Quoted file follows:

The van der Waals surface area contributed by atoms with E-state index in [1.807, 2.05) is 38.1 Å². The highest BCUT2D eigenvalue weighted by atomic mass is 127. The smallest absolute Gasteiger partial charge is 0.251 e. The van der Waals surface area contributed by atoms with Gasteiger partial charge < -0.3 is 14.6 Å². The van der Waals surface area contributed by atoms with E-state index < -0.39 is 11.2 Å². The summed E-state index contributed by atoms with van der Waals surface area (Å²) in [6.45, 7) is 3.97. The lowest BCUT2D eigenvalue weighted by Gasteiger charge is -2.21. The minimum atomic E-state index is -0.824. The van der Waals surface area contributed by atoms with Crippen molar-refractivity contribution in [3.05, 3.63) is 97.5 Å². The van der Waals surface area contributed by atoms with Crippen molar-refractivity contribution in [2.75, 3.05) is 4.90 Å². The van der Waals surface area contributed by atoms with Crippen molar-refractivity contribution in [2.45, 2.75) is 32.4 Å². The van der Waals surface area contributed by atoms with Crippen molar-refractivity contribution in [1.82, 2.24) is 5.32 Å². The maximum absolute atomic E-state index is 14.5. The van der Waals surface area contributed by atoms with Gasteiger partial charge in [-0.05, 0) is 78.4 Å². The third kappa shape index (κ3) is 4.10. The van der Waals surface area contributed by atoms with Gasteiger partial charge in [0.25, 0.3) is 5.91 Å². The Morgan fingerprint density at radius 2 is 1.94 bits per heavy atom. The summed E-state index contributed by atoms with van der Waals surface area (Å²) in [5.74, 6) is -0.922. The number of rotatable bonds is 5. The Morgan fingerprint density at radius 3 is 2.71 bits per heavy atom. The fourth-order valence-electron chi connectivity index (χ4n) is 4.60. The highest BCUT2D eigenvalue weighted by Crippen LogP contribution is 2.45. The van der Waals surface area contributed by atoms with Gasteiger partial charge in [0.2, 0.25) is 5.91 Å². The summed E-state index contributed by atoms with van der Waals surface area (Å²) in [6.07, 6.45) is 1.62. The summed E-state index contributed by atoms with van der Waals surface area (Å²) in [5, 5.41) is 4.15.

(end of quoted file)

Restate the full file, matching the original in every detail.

The van der Waals surface area contributed by atoms with E-state index in [1.807, 2.05) is 38.1 Å². The highest BCUT2D eigenvalue weighted by atomic mass is 127. The smallest absolute Gasteiger partial charge is 0.251 e. The van der Waals surface area contributed by atoms with Gasteiger partial charge < -0.3 is 14.6 Å². The van der Waals surface area contributed by atoms with E-state index < -0.39 is 11.2 Å². The summed E-state index contributed by atoms with van der Waals surface area (Å²) in [6.45, 7) is 3.97. The lowest BCUT2D eigenvalue weighted by Gasteiger charge is -2.21. The minimum atomic E-state index is -0.824. The van der Waals surface area contributed by atoms with Crippen molar-refractivity contribution in [3.05, 3.63) is 97.5 Å². The van der Waals surface area contributed by atoms with Crippen molar-refractivity contribution in [2.75, 3.05) is 4.90 Å². The van der Waals surface area contributed by atoms with Crippen molar-refractivity contribution in [2.45, 2.75) is 32.4 Å². The van der Waals surface area contributed by atoms with Crippen molar-refractivity contribution in [1.82, 2.24) is 5.32 Å². The maximum absolute atomic E-state index is 14.5. The van der Waals surface area contributed by atoms with Gasteiger partial charge in [-0.05, 0) is 78.4 Å². The third kappa shape index (κ3) is 4.10. The van der Waals surface area contributed by atoms with Gasteiger partial charge in [0.25, 0.3) is 5.91 Å². The Morgan fingerprint density at radius 2 is 1.94 bits per heavy atom. The summed E-state index contributed by atoms with van der Waals surface area (Å²) in [5.74, 6) is -0.922. The number of rotatable bonds is 5. The Morgan fingerprint density at radius 3 is 2.71 bits per heavy atom. The fourth-order valence-electron chi connectivity index (χ4n) is 4.60. The highest BCUT2D eigenvalue weighted by Crippen LogP contribution is 2.45. The van der Waals surface area contributed by atoms with Gasteiger partial charge in [0.2, 0.25) is 5.91 Å². The summed E-state index contributed by atoms with van der Waals surface area (Å²) in [6.07, 6.45) is 1.62. The summed E-state index contributed by atoms with van der Waals surface area (Å²) in [5, 5.41) is 4.15.